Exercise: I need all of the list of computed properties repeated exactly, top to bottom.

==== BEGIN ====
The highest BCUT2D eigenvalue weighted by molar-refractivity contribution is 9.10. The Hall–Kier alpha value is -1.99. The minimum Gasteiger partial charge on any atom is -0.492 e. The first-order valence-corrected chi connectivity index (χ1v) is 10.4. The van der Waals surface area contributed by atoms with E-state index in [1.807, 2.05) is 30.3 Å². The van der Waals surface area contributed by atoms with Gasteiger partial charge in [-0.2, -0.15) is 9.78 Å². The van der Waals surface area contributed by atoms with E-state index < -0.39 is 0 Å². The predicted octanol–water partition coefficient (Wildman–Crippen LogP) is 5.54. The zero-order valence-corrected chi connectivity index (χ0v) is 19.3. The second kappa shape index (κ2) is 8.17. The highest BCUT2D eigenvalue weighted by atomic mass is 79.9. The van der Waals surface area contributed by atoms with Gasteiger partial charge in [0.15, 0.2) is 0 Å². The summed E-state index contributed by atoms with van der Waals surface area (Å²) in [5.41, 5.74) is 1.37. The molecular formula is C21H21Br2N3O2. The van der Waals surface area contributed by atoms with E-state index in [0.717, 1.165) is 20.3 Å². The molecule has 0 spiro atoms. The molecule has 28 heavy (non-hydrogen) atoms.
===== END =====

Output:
The highest BCUT2D eigenvalue weighted by molar-refractivity contribution is 9.10. The Hall–Kier alpha value is -1.99. The minimum Gasteiger partial charge on any atom is -0.492 e. The first-order valence-corrected chi connectivity index (χ1v) is 10.4. The van der Waals surface area contributed by atoms with E-state index in [1.807, 2.05) is 30.3 Å². The van der Waals surface area contributed by atoms with Gasteiger partial charge in [-0.2, -0.15) is 9.78 Å². The van der Waals surface area contributed by atoms with E-state index < -0.39 is 0 Å². The predicted octanol–water partition coefficient (Wildman–Crippen LogP) is 5.54. The zero-order valence-corrected chi connectivity index (χ0v) is 19.3. The second kappa shape index (κ2) is 8.17. The highest BCUT2D eigenvalue weighted by atomic mass is 79.9. The van der Waals surface area contributed by atoms with Gasteiger partial charge in [0.15, 0.2) is 0 Å². The summed E-state index contributed by atoms with van der Waals surface area (Å²) in [5.41, 5.74) is 1.37. The molecular formula is C21H21Br2N3O2. The van der Waals surface area contributed by atoms with E-state index in [0.717, 1.165) is 20.3 Å². The molecule has 0 spiro atoms. The molecule has 28 heavy (non-hydrogen) atoms.